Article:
RACISM, according to “Dictionary.com” is defined as “the belief that some races are inherently superior (physically, intellectually or culturally) to others and therefore have a right to dominate them”.
To date, this scourge is a dirty stain on civilisation which has remained strong for centuries and shows signs that it is here to stay no matter how many die or cry out for equality and diversity.
Racism has become so embedded in our daily lives that many have learnt to just sit back and accept it as something that will never change. What’s scarier is that some of us have accepted it without even knowing that.
TV land lovers will know exactly what I speak of when I say that January is awards month. Award month is just one example of how racism is blatantly in our faces yet like sheep we all flock to the old box to see the latest trends and cheer for the movies we loved in the previous year with hopes that the good people who created such masterpieces that we spent our money at the box offices on, or the ones we took our time to download and stream, will win that golden little man to certify a job well done. We want to see that we made a good choice in watching those films and television shows and claim some sort of mental credit for contributing to such awards.
However, how many people have noticed that over the years, individuals with ethnic backgrounds have repeatedly failed to be recognised with the exception of a few who only won because they portrayed black people in the light that the “superiors” see them in anyway…as slaves, degenerates or simply, the “bad guy”
How many people noticed that this year, there is not one black nominee even for epic films like “Selma” which depicts the civil rights movements and the struggles faced by black hero Dr. Martin Luther King Jr?
The same game is played with the Grammys.
Yet I know…you’ll be watching and cheering.
On Sunday night, all eyes were on the 63rd Annual Miss Universe Contest, the contest which sees beautiful young ladies from all over the globe compete to be crowned Miss Universe.
St. Lucians stood proudly behind local beauty Roxanne Didier-Nicholas who represented 758 to the fullest on the big stage.
I must say, I was extremely proud of our girl but in all honesty, my hopes for her winning the coveted crown were like a poor child waiting for Santa Claus to shimmy down through a non-existent chimney to deliver a box containing one million dollars and a unicorn. Roxy’s biggest flaw? Her skin colour was too dark…in my opinion, of course.
My hopes started to rise once again for Miss Jamaica but I fell back into reality with a hard thud when she placed fifth and I wasn’t at all surprised.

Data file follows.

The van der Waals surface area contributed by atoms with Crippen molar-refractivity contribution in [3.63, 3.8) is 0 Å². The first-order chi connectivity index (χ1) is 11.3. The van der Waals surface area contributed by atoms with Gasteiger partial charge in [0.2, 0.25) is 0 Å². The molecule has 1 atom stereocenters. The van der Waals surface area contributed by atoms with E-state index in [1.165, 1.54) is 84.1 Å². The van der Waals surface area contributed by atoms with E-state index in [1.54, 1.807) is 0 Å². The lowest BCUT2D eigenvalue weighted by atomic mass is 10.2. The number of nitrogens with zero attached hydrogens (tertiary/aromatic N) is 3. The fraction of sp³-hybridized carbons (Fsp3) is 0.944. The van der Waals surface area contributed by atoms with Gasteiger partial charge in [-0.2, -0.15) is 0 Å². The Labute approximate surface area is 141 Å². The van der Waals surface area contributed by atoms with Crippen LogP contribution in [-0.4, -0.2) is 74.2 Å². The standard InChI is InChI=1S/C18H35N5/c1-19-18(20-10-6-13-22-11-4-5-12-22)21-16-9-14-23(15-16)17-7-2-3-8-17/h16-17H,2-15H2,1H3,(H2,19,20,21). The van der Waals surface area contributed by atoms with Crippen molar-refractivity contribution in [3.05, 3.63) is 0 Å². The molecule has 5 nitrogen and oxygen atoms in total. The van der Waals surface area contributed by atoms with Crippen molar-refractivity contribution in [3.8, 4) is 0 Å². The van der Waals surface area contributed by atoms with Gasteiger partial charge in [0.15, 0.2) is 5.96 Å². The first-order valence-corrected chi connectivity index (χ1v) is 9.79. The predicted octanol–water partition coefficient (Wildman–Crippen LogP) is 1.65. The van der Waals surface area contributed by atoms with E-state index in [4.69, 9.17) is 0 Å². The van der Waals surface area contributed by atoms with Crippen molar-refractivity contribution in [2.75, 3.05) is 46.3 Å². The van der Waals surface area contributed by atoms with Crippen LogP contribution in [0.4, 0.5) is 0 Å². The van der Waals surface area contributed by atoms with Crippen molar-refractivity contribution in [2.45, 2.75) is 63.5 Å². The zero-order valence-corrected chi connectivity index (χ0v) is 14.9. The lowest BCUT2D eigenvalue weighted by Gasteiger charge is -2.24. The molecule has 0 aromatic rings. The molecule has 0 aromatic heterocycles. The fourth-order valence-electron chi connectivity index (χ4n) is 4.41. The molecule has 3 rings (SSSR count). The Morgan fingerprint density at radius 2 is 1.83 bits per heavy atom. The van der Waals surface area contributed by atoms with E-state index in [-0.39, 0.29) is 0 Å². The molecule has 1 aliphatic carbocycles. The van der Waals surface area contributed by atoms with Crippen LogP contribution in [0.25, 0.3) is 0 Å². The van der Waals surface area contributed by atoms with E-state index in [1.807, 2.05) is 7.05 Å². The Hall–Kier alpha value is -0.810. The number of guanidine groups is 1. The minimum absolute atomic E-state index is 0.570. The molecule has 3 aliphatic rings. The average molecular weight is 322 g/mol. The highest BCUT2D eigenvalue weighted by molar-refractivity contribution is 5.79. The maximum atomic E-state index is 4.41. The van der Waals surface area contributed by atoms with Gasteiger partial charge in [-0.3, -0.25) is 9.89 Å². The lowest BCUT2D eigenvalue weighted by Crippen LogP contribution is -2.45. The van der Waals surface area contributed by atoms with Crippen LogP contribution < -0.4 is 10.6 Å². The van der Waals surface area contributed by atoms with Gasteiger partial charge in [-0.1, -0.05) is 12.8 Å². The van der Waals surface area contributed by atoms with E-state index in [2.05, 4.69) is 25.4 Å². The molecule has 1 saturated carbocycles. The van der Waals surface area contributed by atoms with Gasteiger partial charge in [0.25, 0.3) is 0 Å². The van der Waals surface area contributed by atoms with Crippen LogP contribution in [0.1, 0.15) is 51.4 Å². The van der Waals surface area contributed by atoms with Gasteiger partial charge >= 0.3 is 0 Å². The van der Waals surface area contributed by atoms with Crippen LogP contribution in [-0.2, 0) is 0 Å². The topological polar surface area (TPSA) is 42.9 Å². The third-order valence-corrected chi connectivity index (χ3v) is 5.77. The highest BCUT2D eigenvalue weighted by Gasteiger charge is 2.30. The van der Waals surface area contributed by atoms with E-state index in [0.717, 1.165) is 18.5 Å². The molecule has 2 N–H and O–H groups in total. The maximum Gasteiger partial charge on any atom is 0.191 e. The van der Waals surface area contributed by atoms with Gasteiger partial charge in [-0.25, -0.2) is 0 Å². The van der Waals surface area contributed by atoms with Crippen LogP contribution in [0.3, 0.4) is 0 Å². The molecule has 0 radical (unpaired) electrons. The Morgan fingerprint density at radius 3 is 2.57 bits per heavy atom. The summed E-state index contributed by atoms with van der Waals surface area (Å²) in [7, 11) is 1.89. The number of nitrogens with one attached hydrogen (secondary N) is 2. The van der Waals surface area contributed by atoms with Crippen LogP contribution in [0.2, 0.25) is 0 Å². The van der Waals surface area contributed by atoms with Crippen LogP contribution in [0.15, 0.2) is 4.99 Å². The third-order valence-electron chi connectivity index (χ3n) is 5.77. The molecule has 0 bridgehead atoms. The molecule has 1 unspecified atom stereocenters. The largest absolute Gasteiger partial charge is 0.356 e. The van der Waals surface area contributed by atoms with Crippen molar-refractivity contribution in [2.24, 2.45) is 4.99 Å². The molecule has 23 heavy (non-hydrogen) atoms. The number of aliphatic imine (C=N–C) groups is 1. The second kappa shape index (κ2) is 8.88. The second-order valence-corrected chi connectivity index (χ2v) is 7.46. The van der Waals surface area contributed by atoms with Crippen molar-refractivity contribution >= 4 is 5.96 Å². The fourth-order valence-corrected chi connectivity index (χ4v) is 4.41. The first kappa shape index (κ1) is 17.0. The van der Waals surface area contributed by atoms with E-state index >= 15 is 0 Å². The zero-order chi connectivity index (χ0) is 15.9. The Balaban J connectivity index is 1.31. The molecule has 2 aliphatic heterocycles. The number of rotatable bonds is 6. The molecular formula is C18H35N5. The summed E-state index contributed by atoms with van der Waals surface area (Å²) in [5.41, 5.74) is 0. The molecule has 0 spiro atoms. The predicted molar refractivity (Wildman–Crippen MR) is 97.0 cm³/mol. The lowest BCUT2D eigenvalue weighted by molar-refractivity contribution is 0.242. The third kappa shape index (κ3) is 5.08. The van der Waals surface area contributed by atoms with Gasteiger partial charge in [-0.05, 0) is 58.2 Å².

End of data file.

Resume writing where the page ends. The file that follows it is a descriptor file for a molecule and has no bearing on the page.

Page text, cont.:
Now whilst I know that the title has been won by different races, it’s the same notion to suggest that even strays receive treats every now and then.
Racism is so powerful that even blacks hate blacks…imagine that.
Commonly known as the “Black Crab Syndrome” there are black people who hate seeing other black people succeed and will stop at nothing to bring each other down and at the same time get caught in a nasty cycle.
With that being said, it is very well known that blacks and other ethnicities practise racism as well.
For some, the idea of racial integration is insulting, treacherous and is likened to going back to the time of “house slaves”.
Even here is tiny St. Lucia, I have heard on so many occasions, Caucasian visitors being called “Honky” or “Mike and Michelle” and if you are Korean, Japanese or of any other Asian heritage…forget about being correctly labelled, in St. Lucia, you are Chinese.
Just a couple of weeks ago, I wrote a report about an Asian woman who came into contact with a minibus and the response that was generated from the growing crowd. The VICTIM was instantly villified simply because she was Asian…it was a sad and embarrassing sight.
It saddens me when I see black people in particular partake in racism. Our kind has suffered through it for centuries so we know what it’s like. When we ignore the high road by being the bigger race and pushing forward in unity, we choose the low one and fight and the more we fight the more the battle becomes a losing one as the world continues to view us as aggressive savages who should hop onto our boats and head back to the jungle…we are feeding their hatred, fear and ignorance.
I am in no way asking people to forget their history. I for one am proud of my heritage and stand tall when teaching the younger generations about what we went through as a people BUT I choose to use that history to carve a brighter future for myself rather than sit and wallow in self-pity. Those who ignore their history are doomed to repeat the mistakes of their ancestors so use your history people, use it to carve out the better future that we all deserve to live in without this pointless hatred holding us back.